Submitted by Olivia Kroth…
They all have two things in common: they are named after illustrous Russian rulers and they are deadly because they carry nuclear-powered ballistic missiles. The three Russian Borei-class submarines of Project 955 and three more of the upgraded version Project 995A are the backbone of the Russian Navy, serving as a powerful deterrent in Russia’s defence programme. Project 955 and Project 955A submarines have been developed by the Rubin Central Design Bureau for Marine Engineering in Saint Petersburg. The Design Bureau is a part of the United Shipbuilding Corporation. All Borei-class submarines carry 16 Bulava ballistic missiles. They are also furnished with 533 mm torpedo tubes. Currently, these submarines are operational in the Russian Northern and Pacific Fleets. The upgraded Project 955A strategic nuclear-powered submarine Knyaz Vladimir has undergone extensive sea trials. Now it is ready to join the Russian Navy, in June 2020.
K-549 Knyaz Vladimir (Князь Владимир) is the first upgraded Project 955A unit to enter service with the Russian Navy. Knyaz Vladimir was floated out on the 17th of November, 2017. It has been undergoing factory and sea trials for three years. This submarine is named after Prince Vladimir the Great (958–1015), who ruled as Prince of Novgorod, Grand Prince of Kiev and of Kievan Rus, from 980 to 1015.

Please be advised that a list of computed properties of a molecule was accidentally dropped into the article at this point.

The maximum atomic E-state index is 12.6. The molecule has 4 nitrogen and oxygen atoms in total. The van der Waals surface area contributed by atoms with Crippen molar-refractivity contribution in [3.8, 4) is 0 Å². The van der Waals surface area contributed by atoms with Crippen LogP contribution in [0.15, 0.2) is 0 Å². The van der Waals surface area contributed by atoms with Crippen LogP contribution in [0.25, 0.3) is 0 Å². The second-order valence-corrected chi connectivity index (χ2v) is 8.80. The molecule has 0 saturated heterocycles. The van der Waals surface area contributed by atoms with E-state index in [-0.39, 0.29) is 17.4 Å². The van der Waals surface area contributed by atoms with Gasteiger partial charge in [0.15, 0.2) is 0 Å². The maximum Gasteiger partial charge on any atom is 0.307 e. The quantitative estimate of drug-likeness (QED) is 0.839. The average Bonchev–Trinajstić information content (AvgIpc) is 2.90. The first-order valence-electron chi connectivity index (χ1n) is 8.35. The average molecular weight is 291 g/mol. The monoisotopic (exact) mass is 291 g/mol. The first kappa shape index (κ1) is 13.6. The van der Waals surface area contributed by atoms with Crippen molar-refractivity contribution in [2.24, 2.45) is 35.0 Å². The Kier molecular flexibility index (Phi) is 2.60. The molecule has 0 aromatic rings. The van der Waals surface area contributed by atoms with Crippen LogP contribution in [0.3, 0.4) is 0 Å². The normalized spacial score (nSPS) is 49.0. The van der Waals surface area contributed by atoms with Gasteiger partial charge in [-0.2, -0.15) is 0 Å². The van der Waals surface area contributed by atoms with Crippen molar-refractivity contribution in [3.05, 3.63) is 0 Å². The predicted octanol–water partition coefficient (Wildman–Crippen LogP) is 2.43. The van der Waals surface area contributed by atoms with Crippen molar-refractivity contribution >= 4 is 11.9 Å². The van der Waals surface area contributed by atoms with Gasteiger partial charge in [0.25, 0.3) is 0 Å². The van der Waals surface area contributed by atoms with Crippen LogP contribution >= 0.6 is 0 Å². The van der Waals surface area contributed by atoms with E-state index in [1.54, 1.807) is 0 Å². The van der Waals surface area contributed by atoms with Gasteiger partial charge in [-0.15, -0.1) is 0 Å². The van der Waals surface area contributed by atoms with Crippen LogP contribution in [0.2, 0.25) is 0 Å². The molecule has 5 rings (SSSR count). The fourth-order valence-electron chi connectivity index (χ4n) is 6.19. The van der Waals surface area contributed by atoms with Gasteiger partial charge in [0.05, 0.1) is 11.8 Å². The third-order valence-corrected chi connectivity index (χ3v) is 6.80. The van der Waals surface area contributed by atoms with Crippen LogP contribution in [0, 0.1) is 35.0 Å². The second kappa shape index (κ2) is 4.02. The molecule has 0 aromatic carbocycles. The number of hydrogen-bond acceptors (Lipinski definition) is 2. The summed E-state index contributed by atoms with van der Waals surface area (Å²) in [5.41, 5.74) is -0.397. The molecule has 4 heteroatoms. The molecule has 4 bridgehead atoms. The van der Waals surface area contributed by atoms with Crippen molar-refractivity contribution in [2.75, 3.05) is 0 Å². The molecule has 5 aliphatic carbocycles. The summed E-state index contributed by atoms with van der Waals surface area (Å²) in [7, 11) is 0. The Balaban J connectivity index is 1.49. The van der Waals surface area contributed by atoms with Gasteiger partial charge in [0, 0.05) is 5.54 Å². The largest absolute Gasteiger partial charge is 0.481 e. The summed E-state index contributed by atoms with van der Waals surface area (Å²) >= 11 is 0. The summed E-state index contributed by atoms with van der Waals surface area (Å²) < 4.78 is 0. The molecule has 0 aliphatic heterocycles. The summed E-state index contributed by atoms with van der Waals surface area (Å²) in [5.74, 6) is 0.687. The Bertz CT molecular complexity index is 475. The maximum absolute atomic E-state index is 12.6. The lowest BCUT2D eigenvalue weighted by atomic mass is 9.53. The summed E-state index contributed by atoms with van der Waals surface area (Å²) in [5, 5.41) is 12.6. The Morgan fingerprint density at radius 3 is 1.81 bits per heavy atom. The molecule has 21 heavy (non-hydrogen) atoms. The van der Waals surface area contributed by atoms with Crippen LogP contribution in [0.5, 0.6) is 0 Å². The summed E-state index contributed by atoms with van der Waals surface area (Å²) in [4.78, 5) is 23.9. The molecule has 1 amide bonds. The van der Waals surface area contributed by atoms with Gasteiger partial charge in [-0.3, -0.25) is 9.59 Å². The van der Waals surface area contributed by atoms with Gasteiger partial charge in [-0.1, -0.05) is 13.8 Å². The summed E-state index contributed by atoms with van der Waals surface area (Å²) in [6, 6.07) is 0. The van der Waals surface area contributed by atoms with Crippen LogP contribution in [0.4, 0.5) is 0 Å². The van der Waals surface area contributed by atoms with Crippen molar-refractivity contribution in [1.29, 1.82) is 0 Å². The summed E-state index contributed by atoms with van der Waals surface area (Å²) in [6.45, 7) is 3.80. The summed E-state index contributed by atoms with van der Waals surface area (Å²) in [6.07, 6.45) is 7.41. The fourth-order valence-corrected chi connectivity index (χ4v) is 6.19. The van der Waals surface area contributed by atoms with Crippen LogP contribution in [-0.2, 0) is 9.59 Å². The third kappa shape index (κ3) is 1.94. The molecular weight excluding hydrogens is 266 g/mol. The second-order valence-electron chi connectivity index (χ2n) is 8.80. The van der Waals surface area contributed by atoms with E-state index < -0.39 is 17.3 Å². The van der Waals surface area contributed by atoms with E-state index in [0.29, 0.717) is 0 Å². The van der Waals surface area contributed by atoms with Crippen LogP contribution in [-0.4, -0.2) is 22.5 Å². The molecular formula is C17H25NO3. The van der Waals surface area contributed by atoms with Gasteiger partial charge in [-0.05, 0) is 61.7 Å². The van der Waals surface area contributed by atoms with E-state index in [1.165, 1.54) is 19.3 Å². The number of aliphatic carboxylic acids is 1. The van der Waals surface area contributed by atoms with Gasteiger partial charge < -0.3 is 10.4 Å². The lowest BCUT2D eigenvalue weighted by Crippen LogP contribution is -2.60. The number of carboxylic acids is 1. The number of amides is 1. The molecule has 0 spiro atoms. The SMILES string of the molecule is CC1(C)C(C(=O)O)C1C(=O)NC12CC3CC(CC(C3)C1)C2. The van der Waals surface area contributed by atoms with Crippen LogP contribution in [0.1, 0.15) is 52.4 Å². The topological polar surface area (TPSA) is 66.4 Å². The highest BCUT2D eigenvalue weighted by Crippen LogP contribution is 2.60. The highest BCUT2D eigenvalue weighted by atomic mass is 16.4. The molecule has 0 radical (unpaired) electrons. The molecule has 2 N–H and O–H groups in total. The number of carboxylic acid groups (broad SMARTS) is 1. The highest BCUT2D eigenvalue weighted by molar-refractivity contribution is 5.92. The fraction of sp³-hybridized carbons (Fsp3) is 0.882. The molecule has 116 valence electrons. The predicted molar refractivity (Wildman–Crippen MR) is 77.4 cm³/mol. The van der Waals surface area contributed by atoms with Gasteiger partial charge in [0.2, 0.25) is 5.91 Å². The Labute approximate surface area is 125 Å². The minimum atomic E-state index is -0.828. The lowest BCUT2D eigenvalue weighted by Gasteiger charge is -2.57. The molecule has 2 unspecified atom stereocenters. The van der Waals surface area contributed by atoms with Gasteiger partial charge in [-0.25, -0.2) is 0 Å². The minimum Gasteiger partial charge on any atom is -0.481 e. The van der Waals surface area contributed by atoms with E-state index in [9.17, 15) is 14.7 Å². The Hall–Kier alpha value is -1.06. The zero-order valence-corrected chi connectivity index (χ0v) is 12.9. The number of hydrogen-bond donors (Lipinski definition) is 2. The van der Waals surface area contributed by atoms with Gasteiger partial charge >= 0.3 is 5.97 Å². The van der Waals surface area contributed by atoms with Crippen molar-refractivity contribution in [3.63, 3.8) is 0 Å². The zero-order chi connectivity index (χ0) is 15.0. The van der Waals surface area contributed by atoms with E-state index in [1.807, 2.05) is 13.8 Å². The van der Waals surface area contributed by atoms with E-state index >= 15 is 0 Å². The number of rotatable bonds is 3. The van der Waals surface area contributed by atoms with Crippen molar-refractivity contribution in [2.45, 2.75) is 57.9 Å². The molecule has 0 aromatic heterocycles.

He stemmed from the Rurik dynasty. All branches of the economy prospered under him. He minted coins and regulated foreign affairs with other countries. Through trade he brought in Greek wines, Baghdad spices and Arab horses. The memory of Prince Vladimir the Great is kept alive by innumerable Russian folk ballads and legends.
The Bulava (Булава) missile was developed by the Moscow Institute of Thermal Technology, in 2013. It was accepted for service in the Russian Navy after its successful four-missile salvo launch tests, in 2018. The R-30 Bulava intercontinental ballistic missile is intended as the future cornerstone of Russia’s nuclear triad. The weapon takes its name from the Russian word for “mace”. Project 955 and 955A submarines all carry 16 of these missiles per vessel.
The missile has three stages. The first and second stages use solid fuel propellant, while the third stage uses a liquid fuel for high maneuverability during warhead separation. The missile can be launched from an inclined position, allowing the submarine to fire them while moving. It has a low flight trajectory and possesses advance missile defence evasion capabilities, making it resistant to any missile-defence systems.
Two more submarines of the Project 955A are currenctly under construction: Knyaz Oleg (Князь Олег), named after Prince Oleg of Novgorod, and Knyaz Pozharsky (Князь Пожарский), named after Prince Dmitry Pozharsky. Knyaz Oleg was laid down in July 2014, Knyaz Pozharsky began with the keel laying in December 2016. Knyaz Oleg will enter service with the Northern Fleet, Knyaz Pozharsky with the Pacific Fleet.
Oleg of Novgorod (879-912) was a Varangian Prince, who ruled the Rus people at the end of the 9th and beginning of the 10th century. In the Rus Chronicles, Prince Oleg is called a wise man (вещий). According to a legend, romanticised by Alexander Pushkin in his ballad “Song of the Wise Oleg,” it was prophesied by pagan priests that Prince Oleg would take death from his stallion.
To defy the prophecies, Prince Oleg sent the horse away. Many years later he asked about his horse and was told it had died. He wanted to see its remains and was taken to the place where the bones lay. When he touched the horse’s skull with his boot, a snake slithered from the skull and bit him. Prince Oleg died from the snake bite, thus fulfilling the prophecy.